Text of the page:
CASE STUDY
USE OF A COCHLEAR IMPLANT IN A PATIENT WITH COGAN’S SYNDROME AND PROFOUND SENSORINEURAL HEARING LOSS: A CASE STUDY
 
More details
Hide details
1
World Hearing Center, Institute of Physiology and Pathology of Hearing, Warsaw/Kajetany, Poland
2
Rehabilitation Clinic, World Hearing Center, Institute of Physiology and Pathology of Hearing, Warsaw/Kajetany, Poland
3
Department of Genetics, World Hearing Center, Institute of Physiology and Pathology of Hearing, Warsaw/Kajetany, Poland
4
Heart Failure and Cardiac Rehabilitation Department, Second Faculty, Medical University of Warsaw, Warsaw, Poland
5
Institute of Sensory Organs, Warsaw/Kajetany, Poland
CORRESPONDING AUTHOR
Andrzej Pastuszak   

Andrzej Pastuszak, World Hearing Center, Institute of Physiology and Pathology of Hearing, Mokra 17 Str., Kajetany, 05-830, Nadarzyn, Poland, e-mail: a.pastuszak@ifps.org.pl
Publication date: 2020-04-10
 
J Hear Sci 2017;7(3):55–61
KEYWORDS
ABSTRACT
Background:
Cogan’s syndrome is a very rare autoimmune disease characterized by the coexistence of inflammatory lesions in the eyeball and inner ear dysfunction. The symptoms of Cogan’s syndrome within the inner ear appear suddenly and resemble Meniere’s disease symptoms: severe vertigo, nausea, vomiting, and usually bilateral, fluctuating sensorineural hearing loss with concomitant tinnitus.

Case report:
A 59-year-old woman was admitted to the Otolaryngology Head and Neck Surgery Clinic to undergo cochlear implantation. At 57 years of age, the patient had been diagnosed with scleritis. About a year later, vertigo and nausea arose, followed by rapidly progressing hearing loss – at first in the left ear and subsequently in the right, accompanied by tinnitus. At the time of implantation, the patient’s speech discrimination score was 0% for both ears. Taking into consideration the audiometric tests results and imaging scans, promontorial cochleostomy was carried out during the cochlear implantation procedure. In the postoperative period, no complications were observed. After 24 months of using the speech processor, the subjective assessment of speech intelligibility given by the patient on a 0–10 scale was 8.5 in quiet and 5.0 in a noisy environment. The patient could identify 95% of monosyllabic words in silence and 35% in noise (in conditions of SNR +10 dB, speech level at 70 dB HL, and noise level at 60 dB HL). The benefits obtained were confirmed by results of an Abbreviated Profile of Hearing Aid Benefit (APHAB) questionnaire. The patient is presently eligible for cochlear implantation in the other ear.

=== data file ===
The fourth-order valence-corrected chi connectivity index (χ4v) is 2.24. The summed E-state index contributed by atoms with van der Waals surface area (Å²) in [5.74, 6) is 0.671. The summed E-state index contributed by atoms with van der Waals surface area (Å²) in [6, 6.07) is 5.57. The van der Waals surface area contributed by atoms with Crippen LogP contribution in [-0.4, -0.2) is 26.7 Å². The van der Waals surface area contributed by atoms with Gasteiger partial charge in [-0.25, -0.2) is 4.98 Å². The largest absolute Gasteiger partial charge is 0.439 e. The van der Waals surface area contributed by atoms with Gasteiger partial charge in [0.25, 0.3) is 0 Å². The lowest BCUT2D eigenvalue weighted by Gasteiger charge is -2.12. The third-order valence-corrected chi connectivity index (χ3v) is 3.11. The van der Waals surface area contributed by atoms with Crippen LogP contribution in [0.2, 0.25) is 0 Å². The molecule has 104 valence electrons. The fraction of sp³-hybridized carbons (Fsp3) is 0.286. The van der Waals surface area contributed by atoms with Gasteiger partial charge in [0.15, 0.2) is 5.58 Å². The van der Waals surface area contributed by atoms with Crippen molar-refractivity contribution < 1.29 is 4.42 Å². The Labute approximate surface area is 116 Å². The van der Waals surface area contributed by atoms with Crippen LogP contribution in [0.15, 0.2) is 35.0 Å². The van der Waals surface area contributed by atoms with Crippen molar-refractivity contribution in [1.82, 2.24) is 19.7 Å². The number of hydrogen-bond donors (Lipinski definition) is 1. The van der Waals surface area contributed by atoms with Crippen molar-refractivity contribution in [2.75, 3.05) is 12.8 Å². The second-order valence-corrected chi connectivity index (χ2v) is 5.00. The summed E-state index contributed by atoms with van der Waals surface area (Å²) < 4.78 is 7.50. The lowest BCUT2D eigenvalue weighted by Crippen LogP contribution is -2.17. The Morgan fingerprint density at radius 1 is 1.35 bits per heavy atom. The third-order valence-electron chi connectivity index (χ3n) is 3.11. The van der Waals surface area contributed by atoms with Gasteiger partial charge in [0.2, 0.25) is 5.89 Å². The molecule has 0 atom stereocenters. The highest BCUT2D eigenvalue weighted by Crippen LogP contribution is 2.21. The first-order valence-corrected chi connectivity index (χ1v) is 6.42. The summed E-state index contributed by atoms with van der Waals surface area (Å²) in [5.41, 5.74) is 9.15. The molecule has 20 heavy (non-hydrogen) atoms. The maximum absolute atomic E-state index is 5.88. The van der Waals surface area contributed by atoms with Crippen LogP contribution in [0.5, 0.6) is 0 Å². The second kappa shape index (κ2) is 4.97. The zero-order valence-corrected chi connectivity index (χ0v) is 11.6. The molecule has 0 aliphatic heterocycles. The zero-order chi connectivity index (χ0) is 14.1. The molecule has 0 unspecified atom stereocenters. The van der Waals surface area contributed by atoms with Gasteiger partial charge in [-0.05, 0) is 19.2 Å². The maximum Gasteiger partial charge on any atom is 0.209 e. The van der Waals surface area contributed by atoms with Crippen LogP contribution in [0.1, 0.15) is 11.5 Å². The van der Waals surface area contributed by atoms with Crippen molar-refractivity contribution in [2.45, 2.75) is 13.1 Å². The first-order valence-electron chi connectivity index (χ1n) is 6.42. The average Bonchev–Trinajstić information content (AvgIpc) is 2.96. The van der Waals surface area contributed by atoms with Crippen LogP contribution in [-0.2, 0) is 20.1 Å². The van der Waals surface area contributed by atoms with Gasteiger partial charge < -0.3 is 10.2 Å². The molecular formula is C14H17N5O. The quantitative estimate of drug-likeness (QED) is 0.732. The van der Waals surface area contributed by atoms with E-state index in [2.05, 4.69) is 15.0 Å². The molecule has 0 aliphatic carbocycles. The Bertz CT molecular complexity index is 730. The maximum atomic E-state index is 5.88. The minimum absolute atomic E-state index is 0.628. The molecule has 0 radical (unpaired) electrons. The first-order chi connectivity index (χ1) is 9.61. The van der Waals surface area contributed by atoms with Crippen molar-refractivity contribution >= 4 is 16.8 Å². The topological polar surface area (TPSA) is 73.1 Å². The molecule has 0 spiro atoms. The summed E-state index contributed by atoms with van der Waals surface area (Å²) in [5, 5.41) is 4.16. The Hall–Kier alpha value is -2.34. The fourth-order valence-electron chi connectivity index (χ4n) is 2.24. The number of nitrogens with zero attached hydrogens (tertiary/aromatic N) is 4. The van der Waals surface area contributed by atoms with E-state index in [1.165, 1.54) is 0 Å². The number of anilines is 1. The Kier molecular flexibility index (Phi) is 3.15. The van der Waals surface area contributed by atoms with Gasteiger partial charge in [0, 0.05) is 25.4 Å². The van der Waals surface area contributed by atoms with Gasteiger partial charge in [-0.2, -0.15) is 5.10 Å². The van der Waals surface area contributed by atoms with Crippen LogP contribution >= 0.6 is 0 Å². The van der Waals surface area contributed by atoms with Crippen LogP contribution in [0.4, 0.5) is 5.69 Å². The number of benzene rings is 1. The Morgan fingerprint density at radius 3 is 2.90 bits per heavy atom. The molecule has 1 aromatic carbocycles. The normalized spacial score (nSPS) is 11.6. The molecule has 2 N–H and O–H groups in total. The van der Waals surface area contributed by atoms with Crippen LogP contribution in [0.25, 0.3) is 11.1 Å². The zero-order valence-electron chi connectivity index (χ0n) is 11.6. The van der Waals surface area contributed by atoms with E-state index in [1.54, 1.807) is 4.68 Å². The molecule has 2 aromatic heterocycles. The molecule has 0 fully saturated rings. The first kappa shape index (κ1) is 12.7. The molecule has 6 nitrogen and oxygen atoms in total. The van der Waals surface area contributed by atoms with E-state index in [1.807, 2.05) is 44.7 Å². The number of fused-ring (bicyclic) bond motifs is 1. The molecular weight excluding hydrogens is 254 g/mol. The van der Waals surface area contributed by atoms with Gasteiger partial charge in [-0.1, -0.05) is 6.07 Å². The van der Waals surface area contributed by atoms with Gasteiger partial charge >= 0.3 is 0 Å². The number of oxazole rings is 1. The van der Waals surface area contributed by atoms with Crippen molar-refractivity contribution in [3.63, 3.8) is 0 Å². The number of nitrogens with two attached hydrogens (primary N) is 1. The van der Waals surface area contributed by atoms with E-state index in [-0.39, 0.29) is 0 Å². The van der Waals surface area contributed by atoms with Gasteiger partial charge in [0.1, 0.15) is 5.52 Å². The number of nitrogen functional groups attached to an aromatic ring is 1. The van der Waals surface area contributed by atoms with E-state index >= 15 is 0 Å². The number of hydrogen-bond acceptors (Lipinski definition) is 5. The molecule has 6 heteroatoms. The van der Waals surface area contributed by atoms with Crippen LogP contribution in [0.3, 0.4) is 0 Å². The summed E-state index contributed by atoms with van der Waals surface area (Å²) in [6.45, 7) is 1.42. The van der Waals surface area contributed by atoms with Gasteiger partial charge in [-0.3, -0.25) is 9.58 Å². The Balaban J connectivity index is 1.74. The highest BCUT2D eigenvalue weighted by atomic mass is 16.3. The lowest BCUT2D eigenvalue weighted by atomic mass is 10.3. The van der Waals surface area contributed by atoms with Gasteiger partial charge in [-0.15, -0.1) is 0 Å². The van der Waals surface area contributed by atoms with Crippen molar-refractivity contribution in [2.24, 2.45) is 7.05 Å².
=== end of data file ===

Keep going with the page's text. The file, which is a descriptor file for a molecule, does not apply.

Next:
Conclusions:
Cochlear implantation was effective in improving hearing in a patient with Cogan’s syndrome.

 
REFERENCES (30)
1.
Ying Y-LM, Hirsch BE. Atypical Cogan’s syndrome: A case report. Am J Otolaryngol, 2010;31: 279–82.
 
2.
Cogan DG. Syndrome of nonsyphilitic interstitial keratitis and vestibuloauditory symptoms. Arch Ophthalmol, 1945; 33: 144–49.
 
3.
Haynes BF, Kaiser-Kupfer MI, Mason P, Fauci AS. Cogan syndrome: studies in thirteen patients, long-term follow-up, and a review of the literature. Medicine (Baltimore), 1980; 59: 426–41.
 
4.
Cundiff J, Kansal S, Kumar A, Goldstein DA, Tessler HH. Cogan’s syndrome: A cause of progressive hearing deafness. Am J Otolaryngol, 2006; 27: 68–70.
 
5.
Grasland A, Pouchot J, Hachulla E, Blétry O, Papo T, Vinceneux P et al. Typical and atypical Cogan’s syndrome: 32 cases and review of the literature. Rheumatology, 2004; 43: 1007–15.
 
6.
Jančatová D, Zeleník K, Komínek P, Matoušek P. Atypical Cogan’s syndrome: A case report and summary of current treatment options. Int J Pediatr Otorhinolaryngol, 2015; 79: 428–31.
 
7.
Allen NB, Cox CC, Cobo M, Kisslo J, Jacobs MR, McCallum RM et al. Use of immunosuppressive agents in the treatment of severe ocular and vascular manifestations of Cogan’s syndrome. Am J Med, 1990; 88: 296–301.
 
8.